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A Tell-Tale Heart

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'A Tell-Tale Heart' The 'Tell-Tale Heart' first appeared in 1843 when it was published in The Pioneer. It is a short story centred, as customary for Poe, on the gruesome murder of a helpless and vulnerable member of society by a verifiable psychopath. The story is fairly well known but no where more so than America. In America Poe was often hailed as the inventor of science-fiction and the perfecter of Gothic horror. He was incredibly popular because he touched on subjects which people were intensely curious about but, because of taboos, were not openly talked about such as death, mutilation, fetish, madness etc... The title, with its short and strange nature immediately captures the reader's attention if not their imagination. Its meaning is as shifting and enigmatic as the story itself and bodes well for the rest of the story. The meaning only becomes apparent after the story has been read as it links in strongly with the climax. Nevertheless as the title is usually the first thing the reader sees, it has a very strong impact and sets the tone for the rest of the story. Some may say that the title suggests a strong sense of irony and betrayal in light of the fact that although the narrator strives to establish the rationalism in his deranged thought patterns, he is inevitably betrayed by his 'heart', by the human emotions that have been repressed in his madness. ...read more.


Neither the narrator's name nor the reason he is staying with the old man is mentioned. Definition of a Psychopath: 'someone who shows a pathological degree of specific emotional instability without specific mental disorder; someone suffering from a behavioural disorder resulting in inability to form personal relationships and in indifference to or ignorance of his or her obligations to society, often manifested by antisocial behaviour such as acts of violence, sexual perversion etc...' extract taken from 'The Chambers Dictionary' Definition of monomania: Mental illness in which the mind is consumed by a single thought or idea; fanatical enthusiasm for a single subject or activity. extract taken from 'The Chambers Dictionary' We don't know what the narrator looks like but we become intimately knowledgeable about the dark corners of his mind. The old man is only described from the narrator's point of view and even then the only part of the old man that was described was his eye. Apart from that all we know is that he is old and weak. His whole motive seems to have stemmed from the appearance of the old man's eye which is described as: 'He had the eye of a vulture - a pale blue eye, with a film over it.' What he is describing is probably just an eye clouded by cataract but with the oversensitive imagination that comes with being a monomaniac, the normal is swiftly turned into the abnormal. ...read more.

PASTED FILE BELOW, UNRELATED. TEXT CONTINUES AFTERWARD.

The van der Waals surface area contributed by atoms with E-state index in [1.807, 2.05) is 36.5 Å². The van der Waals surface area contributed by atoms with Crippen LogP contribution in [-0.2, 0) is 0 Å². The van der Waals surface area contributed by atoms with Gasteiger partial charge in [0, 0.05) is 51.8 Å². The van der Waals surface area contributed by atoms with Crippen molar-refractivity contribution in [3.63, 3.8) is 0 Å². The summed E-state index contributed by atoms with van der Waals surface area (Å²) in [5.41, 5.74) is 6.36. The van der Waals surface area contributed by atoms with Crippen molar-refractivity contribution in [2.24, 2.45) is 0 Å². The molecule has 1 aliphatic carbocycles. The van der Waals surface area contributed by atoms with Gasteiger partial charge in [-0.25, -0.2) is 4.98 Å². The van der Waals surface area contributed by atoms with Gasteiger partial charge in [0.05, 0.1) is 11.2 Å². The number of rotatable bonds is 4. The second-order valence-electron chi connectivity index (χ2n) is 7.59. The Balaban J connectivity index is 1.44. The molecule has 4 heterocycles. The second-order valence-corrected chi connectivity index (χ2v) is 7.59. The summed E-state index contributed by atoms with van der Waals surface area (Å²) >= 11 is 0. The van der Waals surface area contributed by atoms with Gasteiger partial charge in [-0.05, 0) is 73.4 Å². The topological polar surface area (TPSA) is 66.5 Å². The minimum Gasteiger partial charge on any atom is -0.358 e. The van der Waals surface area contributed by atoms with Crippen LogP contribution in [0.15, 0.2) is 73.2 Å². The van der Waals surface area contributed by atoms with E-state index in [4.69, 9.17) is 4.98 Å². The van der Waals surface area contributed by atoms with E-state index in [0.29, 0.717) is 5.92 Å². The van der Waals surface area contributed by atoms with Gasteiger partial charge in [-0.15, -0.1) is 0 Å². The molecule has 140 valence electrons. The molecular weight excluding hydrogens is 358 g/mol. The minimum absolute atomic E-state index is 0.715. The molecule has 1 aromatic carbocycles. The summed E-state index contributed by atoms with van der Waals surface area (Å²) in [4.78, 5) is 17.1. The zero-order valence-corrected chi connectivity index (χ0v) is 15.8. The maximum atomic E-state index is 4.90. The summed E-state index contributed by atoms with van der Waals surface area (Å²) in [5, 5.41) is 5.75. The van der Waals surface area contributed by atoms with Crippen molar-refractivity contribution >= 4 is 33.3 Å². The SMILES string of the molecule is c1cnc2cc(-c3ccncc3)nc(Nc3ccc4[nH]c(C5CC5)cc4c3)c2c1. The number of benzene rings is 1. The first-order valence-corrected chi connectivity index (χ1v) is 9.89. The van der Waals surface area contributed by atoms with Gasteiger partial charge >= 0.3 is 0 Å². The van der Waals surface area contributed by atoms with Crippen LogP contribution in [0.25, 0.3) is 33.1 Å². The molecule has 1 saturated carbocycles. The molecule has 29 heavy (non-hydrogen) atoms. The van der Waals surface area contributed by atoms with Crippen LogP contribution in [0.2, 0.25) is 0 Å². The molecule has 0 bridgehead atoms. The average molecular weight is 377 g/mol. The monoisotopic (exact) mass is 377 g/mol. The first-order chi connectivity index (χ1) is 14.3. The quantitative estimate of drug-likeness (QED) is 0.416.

The second most obvious metaphor is the beating heart which is the narrator's most striking hallucination and symbolises a consciousness gone mad. Since Poe was and is widely recognised as one of the greatest and most well known Gothic horror writers of our time it is hardly surprising that 'Tell-Tale Heart' is also of the Gothic horror genre. One of the characteristics which are considered important and essential to creating a 'good' Gothic horror was often missing in his work; the missing element was the classic Germanic Goth background such as mansions, tombs, churches, castles etc... Poe was heavily criticised for this omission, but responded by announcing: 'I maintain that the terror is not of Germany, but of the soul,' Further statements concluded that Poe was of the opinion that by exploring the source of terror, where it originates and functions; in the psyche, reveals far more art and finesse than the average Gothic horror. The basics of the 'Tell-Tale Heart' -the relationship between the innocent victim and the killer- remain very much classic Gothic horror. However the plot of the story is far less superficially complex than the normal Gothic horror, for instance there is no revenge motive to do with family feuds, marriages or otherwise. There are also few characters and the setting is mundane and everyday, containing (as far as we are aware of) no hidden tombs or secret passage-ways. The narrator lives, like most people, in a house of little consequence. This style may not be classic Gothic horror but it is certainly typical of Edgar Allan Poe. ?? ?? ?? ?? 1 ...read more.

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